Commentary: Why Armenians Can't Do What's Necessary - 1984

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Why Armenians Can’t Do What’s Necessary

Commentary by C.K. Garabed

Published in the Armenian Reporter

April 12, 1984

If there is one thing that we have heard more than anything else from Armenians, it is the need for them to get together, to organize, act in concert. To what avail? Nothing changes! What is it about Armenians that prevents them from doing that which they all recognize as necessary? Why is it difficult for them to truly organize? It isn’t the organizational concept as such that is faulty. Where we fail is in the leadership, or so-called leadership. See if the following observation doesn’t make sense.

We lost our true leaders in 1915. Those who took their place in the diaspora were fourth-raters who were more impressed with their credentials than their personal qualities, and these poor substitutes are what we have had to contend with for two generations. If they had any brains, they would have developed a program that would have captured the imagination of all Armenians.

To the inevitable question of “Why not join and have a voice in policy-making?” we reply, “Have you ever tried to reason with a jackass?” Or tried to make headquarters out of hindquarters?

“Big talk,” you say, adding. “Why don’t you propose something constructive, instead of only criticizing?”

All right! Some of us do feel that we have something to offer to those who can stop talking long enough to listen, such as the third generation in whom we can perceive the stirrings and eventual restoration of our lost leadership.

The military and corporate style of management proceeds from the establishment of a program. This program is clearly defined and is comprised of Goals, Objectives, and Milestones, and Performance Standards. To apply this system to ourselves would look something like this:

Program: Hai Tahd (The Armenian Cause)

Goal: To recover lands, restore population and culture of Western Armenia.

Objectives: 1) Stem erosion of the population base; and establish a policy to increase the population base; and thwart the process of attrition and assimilation.

2) Preserve Armenian culture and way of life (religion, language, literature, music, dance, theater, cuisine), establish Armenian schools for young and old.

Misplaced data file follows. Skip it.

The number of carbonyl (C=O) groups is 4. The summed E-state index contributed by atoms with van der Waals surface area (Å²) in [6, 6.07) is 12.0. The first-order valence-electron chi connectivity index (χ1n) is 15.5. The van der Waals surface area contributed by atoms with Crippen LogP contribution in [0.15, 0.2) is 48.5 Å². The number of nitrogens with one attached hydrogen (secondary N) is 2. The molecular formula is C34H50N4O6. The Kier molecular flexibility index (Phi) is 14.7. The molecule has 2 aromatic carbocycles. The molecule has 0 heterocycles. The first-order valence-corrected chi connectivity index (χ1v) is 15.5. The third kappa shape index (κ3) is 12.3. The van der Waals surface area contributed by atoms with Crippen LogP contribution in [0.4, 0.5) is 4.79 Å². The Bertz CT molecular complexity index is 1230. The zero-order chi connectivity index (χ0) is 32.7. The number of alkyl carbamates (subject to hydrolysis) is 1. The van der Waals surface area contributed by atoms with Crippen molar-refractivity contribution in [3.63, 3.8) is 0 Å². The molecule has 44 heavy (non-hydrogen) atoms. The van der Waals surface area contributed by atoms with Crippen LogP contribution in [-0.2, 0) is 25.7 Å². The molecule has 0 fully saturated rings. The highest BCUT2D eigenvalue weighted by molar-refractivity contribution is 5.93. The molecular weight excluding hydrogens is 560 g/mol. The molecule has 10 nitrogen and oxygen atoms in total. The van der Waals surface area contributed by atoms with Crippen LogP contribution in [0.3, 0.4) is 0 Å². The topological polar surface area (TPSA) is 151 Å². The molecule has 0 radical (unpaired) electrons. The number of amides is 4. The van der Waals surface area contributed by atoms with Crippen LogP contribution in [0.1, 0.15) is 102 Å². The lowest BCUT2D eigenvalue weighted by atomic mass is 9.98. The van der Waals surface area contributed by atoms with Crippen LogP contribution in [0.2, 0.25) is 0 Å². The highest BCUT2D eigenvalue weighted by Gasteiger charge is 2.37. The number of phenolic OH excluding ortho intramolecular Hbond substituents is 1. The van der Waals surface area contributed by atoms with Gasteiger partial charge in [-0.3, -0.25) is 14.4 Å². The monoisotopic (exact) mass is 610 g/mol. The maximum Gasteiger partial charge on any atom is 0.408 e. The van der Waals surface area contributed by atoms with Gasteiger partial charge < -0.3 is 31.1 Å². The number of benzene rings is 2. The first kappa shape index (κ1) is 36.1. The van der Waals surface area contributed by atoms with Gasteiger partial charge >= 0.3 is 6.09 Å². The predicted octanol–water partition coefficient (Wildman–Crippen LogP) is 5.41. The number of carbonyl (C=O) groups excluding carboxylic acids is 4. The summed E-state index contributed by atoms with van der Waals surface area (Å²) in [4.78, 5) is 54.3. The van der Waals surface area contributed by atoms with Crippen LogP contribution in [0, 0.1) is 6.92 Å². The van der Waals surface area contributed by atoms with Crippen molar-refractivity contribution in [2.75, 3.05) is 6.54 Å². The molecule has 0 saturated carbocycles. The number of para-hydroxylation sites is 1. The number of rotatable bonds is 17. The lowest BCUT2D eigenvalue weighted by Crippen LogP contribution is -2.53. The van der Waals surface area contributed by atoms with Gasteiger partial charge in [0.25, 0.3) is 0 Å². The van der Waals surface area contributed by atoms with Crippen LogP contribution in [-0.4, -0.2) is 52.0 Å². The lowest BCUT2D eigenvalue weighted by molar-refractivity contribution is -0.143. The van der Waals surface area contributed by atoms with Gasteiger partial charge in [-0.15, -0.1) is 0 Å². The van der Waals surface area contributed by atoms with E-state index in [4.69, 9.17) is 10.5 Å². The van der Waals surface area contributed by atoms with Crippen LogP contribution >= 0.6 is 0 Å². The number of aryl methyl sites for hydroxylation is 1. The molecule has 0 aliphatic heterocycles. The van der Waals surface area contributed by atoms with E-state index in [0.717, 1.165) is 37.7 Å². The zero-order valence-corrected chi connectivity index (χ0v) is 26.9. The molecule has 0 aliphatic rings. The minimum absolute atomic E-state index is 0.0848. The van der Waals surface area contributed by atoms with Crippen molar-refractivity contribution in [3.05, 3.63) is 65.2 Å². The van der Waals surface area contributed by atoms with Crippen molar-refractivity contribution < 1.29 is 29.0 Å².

3) Promote immigration to and land ownership in the occupied territory. Establish a national fund.

4) Establish a government in exile.

5) Foster ghettoization: homes, schools, churches – This would solve transportation problems, reduce expenses, retain language and culture.

Everyone recoils at the thought of living in a ghetto. Yet a nationalistic country is one vast ghetto. Like the city from which residents flee, only to return when things change, the revulsion to living in a strictly Armenian neighborhood will be replaced by a feeling of satisfaction that comes from living in accord with rich and moral traditions. And this may happen if American society continues to disintegrate while Armenians do not. Armenians are most easily assimilated in a cultural environment that they perceive as superior to their own. But when the time comes that they perceive their own culture as being superior to that which surrounds them, then the concept of ghettoization will be revitalized.

Realistic milestones established for the above objective will produce a timetable against which results may be measured to evaluate progress. Performance standards established for each of the foregoing will tell us if the results measure p to our expectations.

Note to the reader: The above article is based oon the assumption that a culture cannot long survive apart from the conditions that gave rise to its birth and nourished its growth; that a friendly environment is not necessarily more supportive of it than a hostile one; and that it can best realize its destiny free from foreign dominations, interference and influence.